“So I’m hungry?” Ochre grumbled. “What’s the matter with that?”
“We’re just glad to see you have your appetite back,” Rhapsody said earnestly.
“Yeah, so am I,” he said and then bit into the scone.
After tea they all adjourned back to the sitting room to hand out the presents. Ochre felt like Scrooge since he hadn’t really given it a thought before he arrived, but Scarlet assured him that he didn’t have a hand in this either.
“She seems to have it all sorted out,” he said to Ochre, indicating Rhapsody who was rummaging in the huge bags for the presents.
“It must have cost her a fortune,” Ochre replied.
The Angel turned, hearing his comment. “Oh, not really. Anyway, it’s only money, no point in having it if you can’t do something useful with it.”
Ochre watched her hand out the presents to the eager young faces with a lump in his throat. She was so good with those kids. A smile here, a touch of the hand there, a few words as she handed out a brightly wrapped parcel, she must have spent ages doing all that in her spare time. She carried herself so lightly, always thinking of others. He realised he had been so curt and rude with her recently and she didn’t deserve that. He surprised himself with his next thought. You’re a damn lucky guy, Scarlet, you’d better treat her right or you’ll have me to answer to.
Rhapsody said apologetically to Rachel, “I’m really sorry, my dear, I didn’t know you would be here and I’ve only brought enough presents for the numbers Mrs Atwell told me about.”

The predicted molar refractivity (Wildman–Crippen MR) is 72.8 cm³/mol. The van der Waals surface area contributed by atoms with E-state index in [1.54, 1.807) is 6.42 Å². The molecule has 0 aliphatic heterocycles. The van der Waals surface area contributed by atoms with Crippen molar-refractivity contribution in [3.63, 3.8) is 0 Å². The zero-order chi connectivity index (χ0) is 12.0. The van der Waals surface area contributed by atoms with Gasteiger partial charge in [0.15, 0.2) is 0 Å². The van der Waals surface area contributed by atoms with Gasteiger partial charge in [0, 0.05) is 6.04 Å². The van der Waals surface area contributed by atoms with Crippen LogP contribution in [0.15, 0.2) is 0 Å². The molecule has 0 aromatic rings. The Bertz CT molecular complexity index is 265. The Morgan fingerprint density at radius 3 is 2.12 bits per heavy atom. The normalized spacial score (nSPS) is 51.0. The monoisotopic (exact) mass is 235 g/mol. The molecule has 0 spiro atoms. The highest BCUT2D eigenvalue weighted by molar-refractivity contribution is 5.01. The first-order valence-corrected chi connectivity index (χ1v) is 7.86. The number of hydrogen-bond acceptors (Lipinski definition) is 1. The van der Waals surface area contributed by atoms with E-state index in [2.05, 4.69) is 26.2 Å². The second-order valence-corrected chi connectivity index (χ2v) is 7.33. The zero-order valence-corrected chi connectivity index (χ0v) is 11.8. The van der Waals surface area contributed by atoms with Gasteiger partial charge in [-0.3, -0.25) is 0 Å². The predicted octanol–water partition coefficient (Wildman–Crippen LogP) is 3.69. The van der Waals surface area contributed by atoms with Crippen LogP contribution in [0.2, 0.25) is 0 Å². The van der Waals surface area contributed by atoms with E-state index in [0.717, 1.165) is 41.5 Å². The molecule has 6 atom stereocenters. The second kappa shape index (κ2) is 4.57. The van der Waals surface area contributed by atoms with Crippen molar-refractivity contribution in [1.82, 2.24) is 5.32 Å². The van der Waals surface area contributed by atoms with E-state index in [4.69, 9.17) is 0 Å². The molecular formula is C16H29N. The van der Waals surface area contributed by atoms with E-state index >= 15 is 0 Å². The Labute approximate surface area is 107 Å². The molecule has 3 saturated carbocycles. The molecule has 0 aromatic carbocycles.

Rachel smiled with no trace of sadness or envy. “Oh that’s quite all right, I don’t need anything.”
Ochre felt a pang of sadness for her. She seemed such a good kid, if a little crazy. He fervently hoped that they found her parents very soon so she could be home for Christmas.
Rhapsody collected all the empty bags and started folding them up. “Well, Mrs Atwell, I suppose we should be going and let you get on with the children’s bedtimes.” There was a chorus of disappointed voices as they got up to leave. Ochre felt a gentle pull on his sleeve and he saw it was Rachel.
“Would you come back to see me tomorrow? I really liked talking to you, and I think you liked talking to me, you don’t look quite so sad now.”
Ochre thought about it. They were only supposed to be here for the day and then spend the next two in London before heading back to Cloudbase for Christmas Eve. He looked at her pleading eyes and realised that he couldn’t turn her down. Also, the more he thought about it, he really didn’t want to act as chaperone to Scarlet and Rhapsody, despite all their best intentions for his welfare. Maybe this way they could all win.
“Sure, I’d like to come back and see you, as long as I can clear it with Mrs Atwell and my friends.”
So he went up to Mrs Atwell. “Would it be a problem if I wanted to come back tomorrow and see Rachel?”